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In Part 1[i], it was suggested that the inappropriately named Velocity of Money was falling, at a time when Central Banks were doing their most to boost monetary aggregates. The flow of liquidity into Capital Markets was suggested as the reason for this observation.
The classic example provided by the United Kingdom was described as follows:
And then there is Good Old Blighty; which may perhaps be a better model for the Fed than Japan. Britain created Five Pounds of Debt for every One Pound of GDP. Gordon Brown sold nearly all of its Gold. Exter’s Pyramid for Britain has a tiny Golden Base and many Wide Layers that are crushing it. It is therefore in dire straits compared to America. It tried QE and it nationalized the banks, so the Pyramid is still standing but it’s very unstable. Britain has therefore started tinkering with the inflation picture, so that incomes and profits (The GDP numerator) appear to grow faster than liabilities (The Layers of the Pyramid). It will also start to target the GDP numerator through Nominal GDP Targeting; which in practice means that the Bank of England will expand the Money Supply denominator because GDP is deemed to be below potential. The Velocity of Money in the UK will thus fall like a stone; and the Monetarists will call for the creation of more money, whilst remaining ignorant of the fact that it is this money creation that is reducing the Velocity of Money. The Bank of England will be happy to comply and will print even more. Britain however has neither Gold nor a reserve surplus like Japan, to make good on the cheques that Mark Carney is going to be writing. Neither is it linked to the constrained monetary orthodoxy of the ECB. If one is looking for a hyperinflation candidate in the Developed Markets, the UK is it. Britain is betting that once it moves first, that everyone else will follow. Given that Britain has an open economy and there will be more liquidity in the global economy, if all follow suit, Britain can then leverage off everyone else having first encouraged them to provide the leverage. It’s a massive wager, which will require the skilful manipulation of domestic and international public opinion to carry off. Hats off to David Cameron though; he has started his road show in Brussels and North Africa pretty well so far and observers are falling for it.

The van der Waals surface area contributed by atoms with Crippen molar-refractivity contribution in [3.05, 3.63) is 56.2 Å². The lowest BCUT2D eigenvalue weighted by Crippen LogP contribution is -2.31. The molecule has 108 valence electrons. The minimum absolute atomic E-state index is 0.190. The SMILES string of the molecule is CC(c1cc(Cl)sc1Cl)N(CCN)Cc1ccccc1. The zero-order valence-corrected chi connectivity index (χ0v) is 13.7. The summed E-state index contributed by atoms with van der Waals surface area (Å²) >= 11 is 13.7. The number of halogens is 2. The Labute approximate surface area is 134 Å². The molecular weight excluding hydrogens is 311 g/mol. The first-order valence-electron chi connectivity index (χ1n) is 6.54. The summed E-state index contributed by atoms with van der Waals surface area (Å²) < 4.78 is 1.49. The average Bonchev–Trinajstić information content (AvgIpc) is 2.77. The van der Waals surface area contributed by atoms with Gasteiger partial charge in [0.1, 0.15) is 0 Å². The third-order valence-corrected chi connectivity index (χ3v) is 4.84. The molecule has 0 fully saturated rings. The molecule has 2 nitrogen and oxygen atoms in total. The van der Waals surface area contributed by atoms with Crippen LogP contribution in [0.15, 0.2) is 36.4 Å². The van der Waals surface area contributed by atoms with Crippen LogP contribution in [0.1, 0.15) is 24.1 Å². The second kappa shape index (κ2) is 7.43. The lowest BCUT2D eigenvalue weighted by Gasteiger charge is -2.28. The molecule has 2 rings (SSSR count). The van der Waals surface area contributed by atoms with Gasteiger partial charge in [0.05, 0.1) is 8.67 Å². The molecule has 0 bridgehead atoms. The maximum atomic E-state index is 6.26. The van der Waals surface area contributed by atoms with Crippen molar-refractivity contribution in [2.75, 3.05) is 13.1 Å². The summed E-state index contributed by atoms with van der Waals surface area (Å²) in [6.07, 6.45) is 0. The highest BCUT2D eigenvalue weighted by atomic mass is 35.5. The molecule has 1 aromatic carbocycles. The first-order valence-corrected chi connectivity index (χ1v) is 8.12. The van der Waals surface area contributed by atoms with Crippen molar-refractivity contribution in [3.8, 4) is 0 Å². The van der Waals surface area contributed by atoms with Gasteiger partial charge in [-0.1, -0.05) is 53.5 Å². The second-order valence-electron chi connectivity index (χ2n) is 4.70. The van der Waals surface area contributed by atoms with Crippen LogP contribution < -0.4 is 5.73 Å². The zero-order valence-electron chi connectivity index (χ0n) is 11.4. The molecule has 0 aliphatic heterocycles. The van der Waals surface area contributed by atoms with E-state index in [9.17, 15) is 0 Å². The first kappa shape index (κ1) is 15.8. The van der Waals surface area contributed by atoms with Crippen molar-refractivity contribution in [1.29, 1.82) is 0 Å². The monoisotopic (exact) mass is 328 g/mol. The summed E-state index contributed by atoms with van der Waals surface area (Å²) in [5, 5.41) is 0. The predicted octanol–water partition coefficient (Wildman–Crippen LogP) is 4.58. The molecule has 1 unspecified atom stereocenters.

Following the recent UK Budget, a great deal of analysis has been done on the economic implications of the latest changes in policy. Thomson Reuters Alpha Now[ii], has drawn the conclusion that the Chancellor wishes to expand the Private Sector Deficit, to maintain aggregate demand, so that the Public Sector Deficit can be reduced. It’s a kind of rob Private Peter to pay Public Paul.
Looked at through the prism of Terminal Velocity, fiscal incentives and the Bank of England are supposed to get the dice rolling again. Private Peter will be fiscally incentivized to take economic risk (speculate), with funding supplied by Quantitative Easing. Speculation in UK assets will create the illusion of prosperity, that was the hallmark of Rip Off Britain during the Brown-Blair Boom.
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Rip Off Britain will now become Casino Britain. The graph above shows how the “chips” stack up. Britain needs to create the mother of all casinos, if this is going to be the only source of revenue for the Exchequer.
The UK Velocity of Money is about to fall again, at a time when the Bank of England is “QE’ing” like mad. Monetary Economists will see this as a risk of Deflation; and call on the Bank of England to do more QE, which of course it will be happy to do. The money missing from the real economy will be playing the casinos in UK Gilts, UK Property and UK Equities.
Seasoned gamblers will wager on Gilts, Real Estate and Equity; with hedged Sterling exposure.
“If one is looking for a hyperinflation candidate in the Developed Markets, the UK is it.”
The Weimar Period of UK History, complete with weak coalition governments and high debt “reparations” is set to ensue. It is going to be a great party, but we suggest you leave early.
Pass go and collect two hundred pounds from the Bank of England, but make sure you don’t go round the board too many times and increase the risk of ending up in Jail.